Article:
Skip to content

James Dawson (1806 - 1900) Pastoralist, champion of the Aboriginal people, environmentalist.

James Dawson was an outstanding luminary in the colonial history of western Victoria.

He was famed for his knowledge of, and respect for the Aboriginal people and as a fierce advocate of their interests. But the welfare of the Aboriginals was not his only passion: if there was a pressing political or moral issue alive at the time, one could be sure James Dawson would have something to say about it. He continued with fervent letter writing in support of his causes until well in his 90s.

James Dawson was born on 5th July 1806 at Bonnytoun, near Linlithgow, Scotland. He was the youngest son of whiskey distiller Adam Dawson and his wife Frances {nee McKell}.

In 1837 he married Joan Anderson Park, a niece of the famous African explorer Mungo Park, at ‘Glorat House’, Campsie, Scotland. A failed business venture at Hackney in London and the delicate state of Joan’s health, prompted the Dawsons to migrate to the fledgling colony of Port Phillip to start a new life.

On the 24th November 1839 they set sail in the ship China, securing a comfortable stern cabin and bringing with them a flat packed two-roomed pine cottage with cooking utensils and preserved food. Among their fellow passengers were business partners George Selby and his family, and Patrick Mitchell, a nephew of James. They arrived at Williamstown, on 2nd May 1840.

A few months later Dawson, together with Selby and Mitchell, purchased a small dairy farm on the Yarra River above Anderson’s Creek, near present day Warrandyte. The Dawson’s only child, Isabella, was born there in 1842.

In 1844 James and his partners sold the farm and looked further afield for farming opportunities. James came to the Western District with Selby and Mitchell, and within a month they had taken up squatter’s rights over ‘Cox’s Heifer Station’, later re-named ‘Kangatong’, in the Hawkesdale area near Port Fairy. James returned to Melbourne to collect his wife and child for an arduous twenty-three day bullock dray journey to the new property.

Pictured left: ‘Kangatong Station’, 1857. Sketch by Eugene von Guerard. 

In the 1840s the colony was in economic depression and cattle and sheep were almost worthless. To try to make ends meet, James established a fat rendering plant at Port Fairy, a venture which also struggled. However, he continued on the land, and profited when the pastoral industry recovered and boomed as a result of the gold rushes in the 1850s. 

James sold his interest in ‘Kangatong’ in 1866 and for the next two years the Dawson’s managed a property at Keilor near Melbourne. They moved to the Camperdown area in 1868, where James leased a property on the south side of Lake Bullen Merri, which he named ‘Wuurong’.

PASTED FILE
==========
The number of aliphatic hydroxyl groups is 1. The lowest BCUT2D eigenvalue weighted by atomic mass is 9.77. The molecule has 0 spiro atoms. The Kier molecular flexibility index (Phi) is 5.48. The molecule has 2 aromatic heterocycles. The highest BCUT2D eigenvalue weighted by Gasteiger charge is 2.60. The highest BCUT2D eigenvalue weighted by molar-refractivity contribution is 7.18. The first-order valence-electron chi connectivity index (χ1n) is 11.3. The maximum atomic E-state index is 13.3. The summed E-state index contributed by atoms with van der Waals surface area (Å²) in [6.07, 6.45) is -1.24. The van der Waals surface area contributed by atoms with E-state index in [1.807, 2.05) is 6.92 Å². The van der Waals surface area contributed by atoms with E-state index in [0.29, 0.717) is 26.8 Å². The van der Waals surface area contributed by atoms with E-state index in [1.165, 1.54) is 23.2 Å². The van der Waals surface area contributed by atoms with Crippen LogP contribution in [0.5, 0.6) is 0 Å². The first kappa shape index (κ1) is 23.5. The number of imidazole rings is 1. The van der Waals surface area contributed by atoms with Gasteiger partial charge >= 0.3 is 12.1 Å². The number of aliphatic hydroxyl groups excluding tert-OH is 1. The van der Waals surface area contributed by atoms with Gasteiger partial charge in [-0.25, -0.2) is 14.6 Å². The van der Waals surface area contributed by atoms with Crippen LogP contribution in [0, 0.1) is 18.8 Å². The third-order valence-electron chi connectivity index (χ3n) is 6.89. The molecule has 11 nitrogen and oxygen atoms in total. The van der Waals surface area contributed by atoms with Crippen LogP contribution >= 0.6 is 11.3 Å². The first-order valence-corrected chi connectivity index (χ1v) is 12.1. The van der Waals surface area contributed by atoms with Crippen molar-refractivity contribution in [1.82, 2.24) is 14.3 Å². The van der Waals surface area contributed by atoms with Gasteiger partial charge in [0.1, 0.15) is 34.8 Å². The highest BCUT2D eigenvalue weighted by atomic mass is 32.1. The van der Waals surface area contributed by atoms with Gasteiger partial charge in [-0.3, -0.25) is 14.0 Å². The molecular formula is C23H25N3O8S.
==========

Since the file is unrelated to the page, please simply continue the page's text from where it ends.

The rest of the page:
Unlike most people at the time, James Dawson and his daughter Isabella shared a deep interest in, and respect for the Aboriginal people They used their years at ‘Kangatong’ and Camperdown, to study the languages and cultures of the indigenous peoples of the Western District. In 1876, James was appointed the local Guardian of Aborigines. 

In 1881, James Dawson with the help of Isabella, published the landmark book Australian Aborigines: The Languages and Customs of Several Tribes of Aborigines in the Western District of Victoria, Australia

Dawson’s book draws on his daughter’s ability to speak the local languages and attempts a balanced description of a culture he considered ill-used and underappreciated by white settlers. Minute details about clothing, tools, settlement and beliefs combine to depict a complex society that possessed highly ritualised customs deserving of respect. Dawson also included an extensive vocabulary of words in three indigenous languages. His work provides valuable source material for modern researchers in anthropology and linguistics. It also provides priceless information for the descendants of the original Aboriginal people, to help them learn about their lost culture and languages.

After the death of his wife Joan in October 1879, James lived for a time with Isabella and her husband William Taylor at their property ‘Renny Hill’, on the north side of Lake Bullen Merri.

In 1882, Dawson travelled to his native Scotland for two years. In celebration of his return in 1884, his daughter Isabella organized some Aboriginal friends from Framlingham to perform a corroboree at ‘Renny Hill’. A report from the Camperdown Chronicle of 10th May, 1884 states: The corroboree was given in honour of the return to the colony, after an absence of two years, of Mr James Dawson, the great friend and protector of an almost extinct race.

In addition to his concern for the plight of the Aboriginal people, Dawson was deeply concerned about the destruction of the natural environment.

At Tower Hill, an extinct volcanic complex of crater lakes and scoria cones near Koroit, he foresaw impending ruin of this fine natural feature by land clearing and the draining of swamps that was occurring in the area. This led him to commission artist Eugene von Guerard to paint Tower Hill as it was in 1855. Such was the quality, accuracy and detail of von Guerard’s painting that over a century later it was carefully studied to help guide the rehabilitation of the Tower Hill Reserve.

James Dawson was also a very good amateur taxidermist and his collection was housed in an early Camperdown museum which he developed in the Mechanics Institute building. Later his collection was donated to the Camperdown Higher Elementary School in Wilson Street Camperdown. Unfortunately, when a fire destroyed the school in the 1940s, most of the collection was lost. 

James Dawson died on 19th April 1900 at the age of 93. He is buried with his wife Joan at Camperdown.